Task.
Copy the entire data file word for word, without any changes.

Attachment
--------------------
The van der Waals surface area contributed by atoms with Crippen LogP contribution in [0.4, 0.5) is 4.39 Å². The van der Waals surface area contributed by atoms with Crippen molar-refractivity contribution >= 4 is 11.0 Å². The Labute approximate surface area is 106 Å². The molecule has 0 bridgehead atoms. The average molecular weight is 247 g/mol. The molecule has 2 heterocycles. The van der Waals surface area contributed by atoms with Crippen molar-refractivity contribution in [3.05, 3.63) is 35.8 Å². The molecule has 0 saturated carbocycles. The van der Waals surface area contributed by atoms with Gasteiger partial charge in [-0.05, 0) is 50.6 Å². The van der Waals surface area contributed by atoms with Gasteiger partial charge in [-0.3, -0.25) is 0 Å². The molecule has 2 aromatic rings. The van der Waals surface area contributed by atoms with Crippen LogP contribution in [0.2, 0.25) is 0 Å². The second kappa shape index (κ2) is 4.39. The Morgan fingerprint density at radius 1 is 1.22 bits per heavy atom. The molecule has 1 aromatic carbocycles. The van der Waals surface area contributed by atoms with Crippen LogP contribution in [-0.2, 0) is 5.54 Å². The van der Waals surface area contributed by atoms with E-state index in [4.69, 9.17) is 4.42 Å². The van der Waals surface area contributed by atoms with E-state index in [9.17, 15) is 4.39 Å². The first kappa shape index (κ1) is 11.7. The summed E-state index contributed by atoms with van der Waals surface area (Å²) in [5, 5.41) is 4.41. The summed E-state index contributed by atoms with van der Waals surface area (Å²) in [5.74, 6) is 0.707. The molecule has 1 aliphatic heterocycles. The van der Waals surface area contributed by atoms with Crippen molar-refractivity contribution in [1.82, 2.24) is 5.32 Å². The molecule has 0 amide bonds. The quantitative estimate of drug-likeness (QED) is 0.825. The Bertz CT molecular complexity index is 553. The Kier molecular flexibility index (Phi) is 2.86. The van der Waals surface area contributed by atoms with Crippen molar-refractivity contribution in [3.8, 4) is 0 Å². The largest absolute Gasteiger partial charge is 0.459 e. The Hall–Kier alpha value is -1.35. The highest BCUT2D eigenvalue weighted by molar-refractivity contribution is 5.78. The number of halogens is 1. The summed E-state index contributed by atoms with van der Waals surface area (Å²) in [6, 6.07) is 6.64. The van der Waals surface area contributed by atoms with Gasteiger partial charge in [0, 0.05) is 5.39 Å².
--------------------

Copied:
The van der Waals surface area contributed by atoms with Crippen LogP contribution in [0.4, 0.5) is 4.39 Å². The van der Waals surface area contributed by atoms with Crippen molar-refractivity contribution >= 4 is 11.0 Å². The Labute approximate surface area is 106 Å². The molecule has 0 bridgehead atoms. The average molecular weight is 247 g/mol. The molecule has 2 heterocycles. The van der Waals surface area contributed by atoms with Crippen molar-refractivity contribution in [3.05, 3.63) is 35.8 Å². The molecule has 0 saturated carbocycles. The van der Waals surface area contributed by atoms with Gasteiger partial charge in [-0.05, 0) is 50.6 Å². The van der Waals surface area contributed by atoms with Gasteiger partial charge in [-0.3, -0.25) is 0 Å². The molecule has 2 aromatic rings. The van der Waals surface area contributed by atoms with Crippen LogP contribution in [0.2, 0.25) is 0 Å². The second kappa shape index (κ2) is 4.39. The Morgan fingerprint density at radius 1 is 1.22 bits per heavy atom. The molecule has 1 aromatic carbocycles. The van der Waals surface area contributed by atoms with Crippen LogP contribution in [-0.2, 0) is 5.54 Å². The van der Waals surface area contributed by atoms with E-state index in [4.69, 9.17) is 4.42 Å². The van der Waals surface area contributed by atoms with E-state index in [9.17, 15) is 4.39 Å². The first kappa shape index (κ1) is 11.7. The summed E-state index contributed by atoms with van der Waals surface area (Å²) in [5, 5.41) is 4.41. The summed E-state index contributed by atoms with van der Waals surface area (Å²) in [5.74, 6) is 0.707. The molecule has 1 aliphatic heterocycles. The van der Waals surface area contributed by atoms with Crippen molar-refractivity contribution in [1.82, 2.24) is 5.32 Å². The molecule has 0 amide bonds. The quantitative estimate of drug-likeness (QED) is 0.825. The Bertz CT molecular complexity index is 553. The Kier molecular flexibility index (Phi) is 2.86. The van der Waals surface area contributed by atoms with Crippen molar-refractivity contribution in [3.8, 4) is 0 Å². The largest absolute Gasteiger partial charge is 0.459 e. The Hall–Kier alpha value is -1.35. The highest BCUT2D eigenvalue weighted by molar-refractivity contribution is 5.78. The number of halogens is 1. The summed E-state index contributed by atoms with van der Waals surface area (Å²) in [6, 6.07) is 6.64. The van der Waals surface area contributed by atoms with Gasteiger partial charge in [0, 0.05) is 5.39 Å².